AC/                                    VIS 20111216 (370)


VATICAN CITY, 16 DEC 2011 (VIS) - In the Holy See Press Office at midday today, a press conference took place to present Benedict XVI's Message for the World Day of Peace 2012, due to be celebrated on 1 January. The theme of this year's message is: "Educating Young People in Justice and Peace". The conference was presented by Cardinal Peter Kodwo Appiah Turkson and Bishop Mario Toso, S.D.B., respectively president and secretary of the Pontifical Council for Justice and Peace. Extracts of the English-language version of the Pope's Message are given below.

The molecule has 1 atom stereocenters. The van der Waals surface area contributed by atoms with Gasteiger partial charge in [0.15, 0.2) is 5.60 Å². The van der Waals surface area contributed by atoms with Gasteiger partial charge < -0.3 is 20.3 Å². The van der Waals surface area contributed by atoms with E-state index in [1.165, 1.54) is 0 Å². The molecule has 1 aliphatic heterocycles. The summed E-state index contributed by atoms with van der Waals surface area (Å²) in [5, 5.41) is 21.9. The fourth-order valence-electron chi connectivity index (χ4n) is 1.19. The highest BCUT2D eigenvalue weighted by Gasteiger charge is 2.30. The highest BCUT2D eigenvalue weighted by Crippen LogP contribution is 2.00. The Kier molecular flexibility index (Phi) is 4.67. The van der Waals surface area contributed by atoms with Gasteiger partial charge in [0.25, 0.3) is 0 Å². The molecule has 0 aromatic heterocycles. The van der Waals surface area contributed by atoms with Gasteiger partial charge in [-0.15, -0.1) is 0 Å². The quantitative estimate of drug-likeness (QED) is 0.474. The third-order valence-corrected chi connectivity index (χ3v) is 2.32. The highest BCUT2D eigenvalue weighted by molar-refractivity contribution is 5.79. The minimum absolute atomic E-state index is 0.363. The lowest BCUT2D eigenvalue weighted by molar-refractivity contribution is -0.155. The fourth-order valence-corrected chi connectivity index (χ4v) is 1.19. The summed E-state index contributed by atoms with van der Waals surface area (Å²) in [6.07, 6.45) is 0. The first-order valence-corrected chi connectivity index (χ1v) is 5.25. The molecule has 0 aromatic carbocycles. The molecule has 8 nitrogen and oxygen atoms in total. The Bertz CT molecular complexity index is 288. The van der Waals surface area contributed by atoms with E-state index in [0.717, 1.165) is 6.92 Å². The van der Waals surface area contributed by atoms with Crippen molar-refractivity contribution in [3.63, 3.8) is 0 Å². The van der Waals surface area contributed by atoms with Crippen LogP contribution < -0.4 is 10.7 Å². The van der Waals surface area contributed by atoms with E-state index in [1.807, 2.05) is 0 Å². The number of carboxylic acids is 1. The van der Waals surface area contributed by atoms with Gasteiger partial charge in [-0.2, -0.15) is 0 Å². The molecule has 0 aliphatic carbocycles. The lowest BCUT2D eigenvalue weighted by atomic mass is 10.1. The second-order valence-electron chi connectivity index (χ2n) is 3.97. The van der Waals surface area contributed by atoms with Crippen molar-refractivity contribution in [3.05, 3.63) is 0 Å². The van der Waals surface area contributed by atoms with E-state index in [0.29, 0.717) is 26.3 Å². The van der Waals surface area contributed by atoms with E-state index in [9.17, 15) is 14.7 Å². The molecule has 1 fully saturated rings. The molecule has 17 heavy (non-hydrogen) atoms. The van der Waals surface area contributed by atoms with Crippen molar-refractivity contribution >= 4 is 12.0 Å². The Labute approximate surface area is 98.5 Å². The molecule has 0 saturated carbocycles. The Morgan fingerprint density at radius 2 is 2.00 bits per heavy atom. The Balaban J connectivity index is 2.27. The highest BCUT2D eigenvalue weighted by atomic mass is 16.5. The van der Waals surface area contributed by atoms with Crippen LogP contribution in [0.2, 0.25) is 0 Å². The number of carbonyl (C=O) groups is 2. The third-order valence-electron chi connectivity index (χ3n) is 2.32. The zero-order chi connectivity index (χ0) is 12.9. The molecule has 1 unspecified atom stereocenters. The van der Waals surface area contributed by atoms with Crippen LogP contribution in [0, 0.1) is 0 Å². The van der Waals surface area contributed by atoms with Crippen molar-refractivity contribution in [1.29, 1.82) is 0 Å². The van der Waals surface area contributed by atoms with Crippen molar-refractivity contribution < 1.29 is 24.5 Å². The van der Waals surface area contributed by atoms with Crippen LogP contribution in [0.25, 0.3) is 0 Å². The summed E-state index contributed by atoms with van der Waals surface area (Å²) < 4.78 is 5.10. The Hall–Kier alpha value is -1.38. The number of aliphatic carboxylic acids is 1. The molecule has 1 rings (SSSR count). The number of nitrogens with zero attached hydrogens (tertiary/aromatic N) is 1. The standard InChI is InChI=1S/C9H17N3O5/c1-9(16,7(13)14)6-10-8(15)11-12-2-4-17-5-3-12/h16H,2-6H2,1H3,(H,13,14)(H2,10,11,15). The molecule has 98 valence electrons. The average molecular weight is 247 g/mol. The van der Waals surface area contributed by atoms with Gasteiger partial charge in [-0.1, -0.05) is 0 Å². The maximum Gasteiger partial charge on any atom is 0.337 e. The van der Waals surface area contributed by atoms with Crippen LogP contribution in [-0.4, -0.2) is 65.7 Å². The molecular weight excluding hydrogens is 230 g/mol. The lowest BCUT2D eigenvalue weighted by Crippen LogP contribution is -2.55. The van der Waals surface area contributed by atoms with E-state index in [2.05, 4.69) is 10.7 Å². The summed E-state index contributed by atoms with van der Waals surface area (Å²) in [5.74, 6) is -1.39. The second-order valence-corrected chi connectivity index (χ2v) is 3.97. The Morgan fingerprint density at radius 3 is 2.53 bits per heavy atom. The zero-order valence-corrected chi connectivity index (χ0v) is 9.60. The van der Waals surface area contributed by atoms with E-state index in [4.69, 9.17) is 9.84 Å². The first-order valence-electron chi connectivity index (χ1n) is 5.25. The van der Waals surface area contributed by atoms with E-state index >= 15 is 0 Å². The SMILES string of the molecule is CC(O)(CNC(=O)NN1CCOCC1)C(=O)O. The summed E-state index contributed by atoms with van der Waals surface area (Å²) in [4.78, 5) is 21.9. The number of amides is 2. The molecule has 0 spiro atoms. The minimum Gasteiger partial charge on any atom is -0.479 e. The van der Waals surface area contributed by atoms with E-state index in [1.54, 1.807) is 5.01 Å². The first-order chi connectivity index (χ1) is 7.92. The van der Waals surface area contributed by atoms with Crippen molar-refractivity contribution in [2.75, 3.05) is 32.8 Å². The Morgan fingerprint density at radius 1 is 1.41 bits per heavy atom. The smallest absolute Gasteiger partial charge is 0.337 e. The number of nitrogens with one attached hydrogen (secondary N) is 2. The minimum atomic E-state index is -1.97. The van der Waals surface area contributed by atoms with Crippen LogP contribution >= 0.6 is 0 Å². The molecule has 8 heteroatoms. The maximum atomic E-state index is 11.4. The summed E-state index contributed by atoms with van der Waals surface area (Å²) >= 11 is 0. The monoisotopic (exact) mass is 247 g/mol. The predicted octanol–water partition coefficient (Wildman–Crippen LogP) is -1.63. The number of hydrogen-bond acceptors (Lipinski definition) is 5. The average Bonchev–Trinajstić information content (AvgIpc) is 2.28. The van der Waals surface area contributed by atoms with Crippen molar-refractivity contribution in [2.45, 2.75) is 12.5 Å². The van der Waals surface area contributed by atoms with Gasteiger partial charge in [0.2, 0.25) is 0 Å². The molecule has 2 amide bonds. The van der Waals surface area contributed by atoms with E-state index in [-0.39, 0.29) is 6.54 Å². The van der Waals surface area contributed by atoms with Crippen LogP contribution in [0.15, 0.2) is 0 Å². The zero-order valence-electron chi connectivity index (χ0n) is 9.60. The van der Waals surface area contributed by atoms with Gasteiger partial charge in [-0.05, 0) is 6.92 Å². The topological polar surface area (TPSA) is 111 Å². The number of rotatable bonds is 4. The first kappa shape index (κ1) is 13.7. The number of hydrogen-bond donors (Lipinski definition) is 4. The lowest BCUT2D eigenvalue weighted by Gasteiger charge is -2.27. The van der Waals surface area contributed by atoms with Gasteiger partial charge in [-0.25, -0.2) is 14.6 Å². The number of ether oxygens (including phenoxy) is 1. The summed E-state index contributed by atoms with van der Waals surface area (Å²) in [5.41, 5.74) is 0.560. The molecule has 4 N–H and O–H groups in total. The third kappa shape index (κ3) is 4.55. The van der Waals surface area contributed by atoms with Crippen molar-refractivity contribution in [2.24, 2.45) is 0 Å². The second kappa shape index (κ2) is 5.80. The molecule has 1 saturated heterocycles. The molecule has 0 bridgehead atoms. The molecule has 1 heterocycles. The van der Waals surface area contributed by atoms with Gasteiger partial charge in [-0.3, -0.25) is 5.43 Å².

The beginning of a new year, God's gift to humanity, prompts me to extend to all, with great confidence and affection, my heartfelt good wishes that this time now before us may be marked concretely by justice and peace.

  It is true that the year now ending has been marked by a rising sense of frustration at the crisis looming over society, the world of labour and the economy, a crisis whose roots are primarily cultural and anthropological.

  I would like therefore to devote this message for the forty-fifth World Day of Peace to the theme of education: "Educating Young People in Justice and Peace", in the conviction that the young, with their enthusiasm and idealism, can offer new hope to the world.

  My Message is also addressed to parents, families and all those involved in the area of education and formation, as well as to leaders in the various spheres of religious, social, political, economic and cultural life and in the media.